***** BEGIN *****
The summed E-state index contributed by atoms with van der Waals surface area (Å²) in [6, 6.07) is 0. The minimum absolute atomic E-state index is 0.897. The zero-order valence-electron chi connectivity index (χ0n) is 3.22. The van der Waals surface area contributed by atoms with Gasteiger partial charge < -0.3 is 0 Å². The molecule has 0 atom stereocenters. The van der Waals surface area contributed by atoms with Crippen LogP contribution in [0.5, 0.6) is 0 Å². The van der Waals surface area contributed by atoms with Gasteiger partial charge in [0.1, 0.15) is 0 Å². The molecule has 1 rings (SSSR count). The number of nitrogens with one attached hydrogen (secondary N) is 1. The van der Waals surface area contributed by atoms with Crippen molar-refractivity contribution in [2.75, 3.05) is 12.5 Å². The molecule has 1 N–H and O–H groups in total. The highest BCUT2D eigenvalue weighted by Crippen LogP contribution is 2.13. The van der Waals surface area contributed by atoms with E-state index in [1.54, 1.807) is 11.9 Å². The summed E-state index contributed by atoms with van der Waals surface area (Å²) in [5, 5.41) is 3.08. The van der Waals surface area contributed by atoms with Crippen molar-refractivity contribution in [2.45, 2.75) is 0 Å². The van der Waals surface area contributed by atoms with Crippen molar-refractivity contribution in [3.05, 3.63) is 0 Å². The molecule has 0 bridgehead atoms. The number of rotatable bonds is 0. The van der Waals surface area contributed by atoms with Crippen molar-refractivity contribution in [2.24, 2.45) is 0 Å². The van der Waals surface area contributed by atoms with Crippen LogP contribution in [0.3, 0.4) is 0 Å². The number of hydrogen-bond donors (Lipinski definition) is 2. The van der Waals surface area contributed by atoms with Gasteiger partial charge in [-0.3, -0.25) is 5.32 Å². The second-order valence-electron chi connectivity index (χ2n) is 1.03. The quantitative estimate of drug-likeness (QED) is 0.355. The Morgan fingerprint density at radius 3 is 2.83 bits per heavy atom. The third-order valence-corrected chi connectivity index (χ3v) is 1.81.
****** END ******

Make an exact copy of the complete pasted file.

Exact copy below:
The summed E-state index contributed by atoms with van der Waals surface area (Å²) in [6, 6.07) is 0. The minimum absolute atomic E-state index is 0.897. The zero-order valence-electron chi connectivity index (χ0n) is 3.22. The van der Waals surface area contributed by atoms with Gasteiger partial charge < -0.3 is 0 Å². The molecule has 0 atom stereocenters. The van der Waals surface area contributed by atoms with Crippen LogP contribution in [0.5, 0.6) is 0 Å². The van der Waals surface area contributed by atoms with Gasteiger partial charge in [0.1, 0.15) is 0 Å². The molecule has 1 rings (SSSR count). The number of nitrogens with one attached hydrogen (secondary N) is 1. The van der Waals surface area contributed by atoms with Crippen molar-refractivity contribution in [2.75, 3.05) is 12.5 Å². The molecule has 1 N–H and O–H groups in total. The highest BCUT2D eigenvalue weighted by Crippen LogP contribution is 2.13. The van der Waals surface area contributed by atoms with E-state index in [1.54, 1.807) is 11.9 Å². The summed E-state index contributed by atoms with van der Waals surface area (Å²) in [5, 5.41) is 3.08. The van der Waals surface area contributed by atoms with Crippen molar-refractivity contribution in [2.45, 2.75) is 0 Å². The van der Waals surface area contributed by atoms with Crippen molar-refractivity contribution in [3.05, 3.63) is 0 Å². The molecule has 0 bridgehead atoms. The number of rotatable bonds is 0. The van der Waals surface area contributed by atoms with Crippen molar-refractivity contribution in [2.24, 2.45) is 0 Å². The van der Waals surface area contributed by atoms with Crippen LogP contribution in [0.3, 0.4) is 0 Å². The number of hydrogen-bond donors (Lipinski definition) is 2. The van der Waals surface area contributed by atoms with Gasteiger partial charge in [-0.3, -0.25) is 5.32 Å². The second-order valence-electron chi connectivity index (χ2n) is 1.03. The quantitative estimate of drug-likeness (QED) is 0.355. The Morgan fingerprint density at radius 3 is 2.83 bits per heavy atom. The third-order valence-corrected chi connectivity index (χ3v) is 1.81.